The acceptance of the non-binding Spelman over the binding Cooper amendment was also, we think, telling. Cooper amendment failed not because of Conservative unity, but because 14 Labour MPs voted against it this time, while only 3 joined the government against Spelman. We suggest this was an expression of Parliamentary intent. Parliament was happy not to wrest control from the government at this stage, either letting it try all it can, or giving it enough rope to hang itself. Either way, Parliament has expressed its position against a ‘no deal’ Brexit and it would take a modest adjustment from a few Labour MPs to see this intent switch to a legally binding form. This may have been influenced by PM May’s speech before the voting where she highlighted that MPs would have another chance to make such binding votes when the next meaningful vote comes about on Wednesday 13 February.
What happens next? We suggest that last night’s votes begin to sketch the contours of the path ahead. We do not expect the government to make sufficient progress in renegotiating the backstop to secure Parliamentary (Conservative) support for the current deal; we do not expect the EU to engage in Malthouse compromise discussions; and as such we see the process coming back to Parliament in a fortnight’s time. At this point, we expect Parliament to vote on amendments to delay Brexit (similar to Cooper); and put in place a process that allows Parliament to flesh out where a majority might lie (similar to Grieve). this process will deliver is still unknown. A majority for a Customs Union or Norway could remove the need for a backstop, but comes with their own drawbacks; Parliament might finally support the current EU deal (which will remain on the table), through cross-party support; or more extreme outcomes could come into view, including a People’s Vote. But a process that sees ongoing membership into the summer and a transition that follows thereafter is still our central scenario.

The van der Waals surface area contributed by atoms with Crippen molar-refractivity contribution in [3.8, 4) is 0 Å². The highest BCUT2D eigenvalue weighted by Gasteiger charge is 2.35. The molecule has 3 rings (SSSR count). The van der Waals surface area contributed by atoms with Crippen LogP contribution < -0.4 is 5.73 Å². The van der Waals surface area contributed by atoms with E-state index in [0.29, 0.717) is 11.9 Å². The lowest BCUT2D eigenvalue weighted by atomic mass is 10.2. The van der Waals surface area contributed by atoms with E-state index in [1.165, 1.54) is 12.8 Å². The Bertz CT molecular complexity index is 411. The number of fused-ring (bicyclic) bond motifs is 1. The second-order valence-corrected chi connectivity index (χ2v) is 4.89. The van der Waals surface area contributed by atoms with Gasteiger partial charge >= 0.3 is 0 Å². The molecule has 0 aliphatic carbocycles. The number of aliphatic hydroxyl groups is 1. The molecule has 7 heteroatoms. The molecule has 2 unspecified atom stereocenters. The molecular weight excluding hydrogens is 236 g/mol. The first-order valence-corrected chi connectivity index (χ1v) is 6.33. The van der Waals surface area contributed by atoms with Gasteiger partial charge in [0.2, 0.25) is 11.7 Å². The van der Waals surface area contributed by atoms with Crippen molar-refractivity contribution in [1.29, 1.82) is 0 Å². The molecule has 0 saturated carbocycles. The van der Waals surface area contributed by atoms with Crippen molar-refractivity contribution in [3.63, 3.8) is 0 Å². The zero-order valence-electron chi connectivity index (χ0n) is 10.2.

Market reaction, however, appeared to reflect the more pragmatic assessment that the closer the UK gets to 29 March without alternative, the more likely the ‘no-deal’ Brexit default becomes. Sterling fell by 0.7% to the US dollar and 0.8% to the euro after the Cooper amendment rejection but has since recovered about half of that loss. Yields were barely changed at either 2-year or 10-year tenor, although 10-year yields have edged lower closer to 1.26%. To our minds, Parliament has suggested it will work to avoid a ‘no deal’ Brexit, despite government trying to use the option as negotiating leverage. While we thus consider the likelihood of ‘no deal’ Brexit to be relatively low, around 20%, we are mindful that the closer the deadline looms the more the chances of this outcome will rise.